Taking Aim at the Goals in Post-Apartheid South Africa
BAFANA REPUBLIC 3: PENALTY SHOOTOUT. Directed by Mandla Mbothwe, with Lungi Pinda. At the Baxter Theatre until June 27. TYRONE AUGUST reviews.
THE latest instalment in playwright Mike van Graan's satirical series, Bafana Republic, once again loosely uses the 2010 Fifa World Cup as the background for his commentary on post-apartheid South Africa.
It is forgivable, therefore, to resort to sports imagery to describe the result: on target, most of the time. Yet, like our national football team Bafana Bafana, at times it becomes so dazzled by its own skills that it trips over its own feet and loses control of the ball.
Bafana Republic 3: Penalty Shootout kicks off with a sketch of a cleaner - otherwise known as a "sanitary engineer" - at Johannesburg's OR Tambo International Airport.
From the moment former University of Cape Town drama student Pinda takes to the stage, it is clear here is a generously-talented performer. He effortlessly holds the attention of the audience during the hour-long performance.
The cleaner makes some cheeky comments about the toilet habits of various nationalities. Here Van Graan clearly signals that this is no tame, politically correct affair.
In the next sketch, his voice becomes more acerbic. Through the character of a shady priest, he intones: "The Fifa World Cup will deliver you from poverty."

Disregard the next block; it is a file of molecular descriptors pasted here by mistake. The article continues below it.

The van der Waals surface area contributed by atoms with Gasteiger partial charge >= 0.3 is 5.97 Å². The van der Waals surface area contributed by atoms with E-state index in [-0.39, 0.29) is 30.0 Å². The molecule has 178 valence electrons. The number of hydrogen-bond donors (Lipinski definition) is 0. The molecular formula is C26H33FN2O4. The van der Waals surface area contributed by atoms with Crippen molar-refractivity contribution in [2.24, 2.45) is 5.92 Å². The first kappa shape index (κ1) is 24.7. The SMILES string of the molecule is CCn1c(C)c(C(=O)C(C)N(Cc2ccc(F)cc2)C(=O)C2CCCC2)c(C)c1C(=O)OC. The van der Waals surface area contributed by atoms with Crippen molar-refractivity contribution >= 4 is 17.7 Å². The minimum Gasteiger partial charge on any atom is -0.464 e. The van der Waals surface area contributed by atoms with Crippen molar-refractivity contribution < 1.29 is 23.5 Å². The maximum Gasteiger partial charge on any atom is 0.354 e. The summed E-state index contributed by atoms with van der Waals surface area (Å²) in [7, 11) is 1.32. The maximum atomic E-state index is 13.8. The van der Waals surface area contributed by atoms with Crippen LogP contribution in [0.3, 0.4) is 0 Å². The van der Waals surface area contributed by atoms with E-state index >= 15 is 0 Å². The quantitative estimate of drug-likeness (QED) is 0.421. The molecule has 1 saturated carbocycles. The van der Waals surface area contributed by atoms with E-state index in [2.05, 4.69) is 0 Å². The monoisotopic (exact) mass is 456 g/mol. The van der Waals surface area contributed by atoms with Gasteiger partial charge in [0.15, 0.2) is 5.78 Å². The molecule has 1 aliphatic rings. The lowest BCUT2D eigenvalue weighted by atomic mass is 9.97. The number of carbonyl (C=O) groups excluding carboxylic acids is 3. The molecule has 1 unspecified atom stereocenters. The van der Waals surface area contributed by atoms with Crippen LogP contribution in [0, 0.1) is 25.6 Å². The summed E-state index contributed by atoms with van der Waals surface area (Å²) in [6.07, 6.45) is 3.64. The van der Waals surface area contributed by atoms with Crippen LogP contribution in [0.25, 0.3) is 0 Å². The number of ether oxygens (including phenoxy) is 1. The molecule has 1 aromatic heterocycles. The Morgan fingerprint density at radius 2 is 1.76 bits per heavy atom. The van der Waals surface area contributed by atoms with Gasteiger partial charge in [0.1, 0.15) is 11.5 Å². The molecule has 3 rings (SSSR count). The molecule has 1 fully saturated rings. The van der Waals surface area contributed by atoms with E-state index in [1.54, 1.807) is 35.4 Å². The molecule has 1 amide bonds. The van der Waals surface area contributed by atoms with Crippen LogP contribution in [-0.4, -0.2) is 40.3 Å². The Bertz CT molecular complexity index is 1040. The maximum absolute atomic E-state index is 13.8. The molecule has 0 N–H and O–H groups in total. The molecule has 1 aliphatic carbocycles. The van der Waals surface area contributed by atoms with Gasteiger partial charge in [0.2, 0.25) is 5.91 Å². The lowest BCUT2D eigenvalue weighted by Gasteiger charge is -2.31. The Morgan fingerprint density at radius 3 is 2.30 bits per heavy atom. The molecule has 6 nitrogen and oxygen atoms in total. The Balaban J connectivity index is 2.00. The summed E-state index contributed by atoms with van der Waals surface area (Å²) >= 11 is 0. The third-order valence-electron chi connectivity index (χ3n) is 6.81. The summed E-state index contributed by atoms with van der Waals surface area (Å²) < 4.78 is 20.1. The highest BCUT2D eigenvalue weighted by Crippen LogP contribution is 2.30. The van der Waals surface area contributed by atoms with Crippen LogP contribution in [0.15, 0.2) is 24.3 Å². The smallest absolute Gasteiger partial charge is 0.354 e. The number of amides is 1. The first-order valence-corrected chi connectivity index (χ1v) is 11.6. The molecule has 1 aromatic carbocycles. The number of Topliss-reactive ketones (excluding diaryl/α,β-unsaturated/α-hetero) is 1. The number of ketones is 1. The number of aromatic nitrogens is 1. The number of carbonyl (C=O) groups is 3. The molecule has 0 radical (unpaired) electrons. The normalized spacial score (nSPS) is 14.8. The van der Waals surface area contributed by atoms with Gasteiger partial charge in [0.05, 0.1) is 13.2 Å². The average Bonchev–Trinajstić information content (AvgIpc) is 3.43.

The new Green Point Stadium - earlier described as 1km from the sea and 50km from the townships - is referred to cynically as "the promised land".
But then Van Graan appears to change his game plan.
He tackles "celebrity adoptions" in the next segment, with Madonna predictably being the main focus. Here there is some clever wordplay (Malawi/Malema), but this serves only to further lead the satire off-target.
The James Bond ("Jimmy Blond") sketch is far more successful. The mysterious Joost van der Westhuizen video comes in for some scrutiny, as does Helen Zille's Botox treatment (under the movie title On Her Majesty's Secret Service).
Also coming in for some close attention is Thabo Mbeki in the sketch on "Dictators 101" (some murmurs of disbelief were heard coming from the audience at the playwright's no-holds-barred commentary). …